There are many reasons why societies have failed to cope. They may not have anticipated the problem, and so neither tried to head it off, nor made sure they were ready when it came. The Mayans might have been better able to deal with the great drought of the 9th century if they had known such things could happen in their part of the world. Unfortunately, the last great drought was in the 3rd century, and had been forgotten. The Mayans did keep careful records, but only of things they considered important such as the exploits of their kings, not trivia like climate data.
A society may not even be aware of a serious problem when it is actually upon them, especially if the effect is slow. An increase in mean temperature of a degree or two per century can easily be masked by annual fluctuations or dismissed as part of some cycle.
It may also be that the problem is just too difficult. If you live an already marginal existence on an isolated island in the South Pacific and the rainfall decreases even further, there is not much you can do.
Diamond found that in the many societies he studied, the most common reason for their collapse was none of the above, but the failure to take decisive action that could have saved them. Surprisingly, even when it had become obvious that there was a serious problem, little or nothing was done to address it.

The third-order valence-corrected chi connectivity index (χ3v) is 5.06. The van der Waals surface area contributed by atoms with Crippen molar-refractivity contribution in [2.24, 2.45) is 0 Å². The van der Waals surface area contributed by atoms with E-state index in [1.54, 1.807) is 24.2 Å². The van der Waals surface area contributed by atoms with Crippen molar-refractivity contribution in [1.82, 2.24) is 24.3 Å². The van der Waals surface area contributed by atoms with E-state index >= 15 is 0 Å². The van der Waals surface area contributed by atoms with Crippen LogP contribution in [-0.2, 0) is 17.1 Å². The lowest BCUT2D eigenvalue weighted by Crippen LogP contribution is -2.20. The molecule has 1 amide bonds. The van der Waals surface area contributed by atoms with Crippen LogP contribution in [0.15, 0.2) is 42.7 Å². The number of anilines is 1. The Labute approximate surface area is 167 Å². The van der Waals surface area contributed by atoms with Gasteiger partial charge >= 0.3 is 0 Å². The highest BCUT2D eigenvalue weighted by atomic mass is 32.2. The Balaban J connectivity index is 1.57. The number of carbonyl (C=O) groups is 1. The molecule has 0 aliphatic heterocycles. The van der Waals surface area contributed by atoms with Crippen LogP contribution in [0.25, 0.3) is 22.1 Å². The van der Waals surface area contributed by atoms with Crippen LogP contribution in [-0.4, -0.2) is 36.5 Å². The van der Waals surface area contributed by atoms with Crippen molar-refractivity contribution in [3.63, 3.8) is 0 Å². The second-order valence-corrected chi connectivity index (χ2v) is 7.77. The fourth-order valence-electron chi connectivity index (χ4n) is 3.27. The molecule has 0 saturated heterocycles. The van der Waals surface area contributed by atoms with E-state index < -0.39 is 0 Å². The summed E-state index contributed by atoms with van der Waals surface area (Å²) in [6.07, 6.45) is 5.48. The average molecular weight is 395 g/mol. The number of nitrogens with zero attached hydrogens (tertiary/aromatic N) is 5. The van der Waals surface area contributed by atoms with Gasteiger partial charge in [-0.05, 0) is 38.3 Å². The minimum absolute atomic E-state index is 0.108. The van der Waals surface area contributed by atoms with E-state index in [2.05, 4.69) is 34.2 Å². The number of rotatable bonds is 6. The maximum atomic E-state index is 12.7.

Why would a society that knows it is in danger not do all it can to survive? There are a number of possible reasons, most of which arise from the fact that a society is not an individual but a collection of human beings. There can be significant conflicts of interests, and these often lead to decisions that suit one faction but are not in the best interests of the society as a whole.
The most obvious source of conflict is that the interests of the ruler or the elite are not always the same as those of the rest. It is easy to think of examples, from the chiefs who devoted so much of Easter Island’s resources to building the famous statues (squandering large amounts on prestige projects is a common failing of rulers) to the owners of the companies that are clearing the rain forests and the politicians who are allowing that to happen. Even a group that does not have much intrinsic power may be given what it wants because it is more determined to get it than the majority are to refuse it. That is essentially why we continue to subsidise fishermen when the seas are already overfished.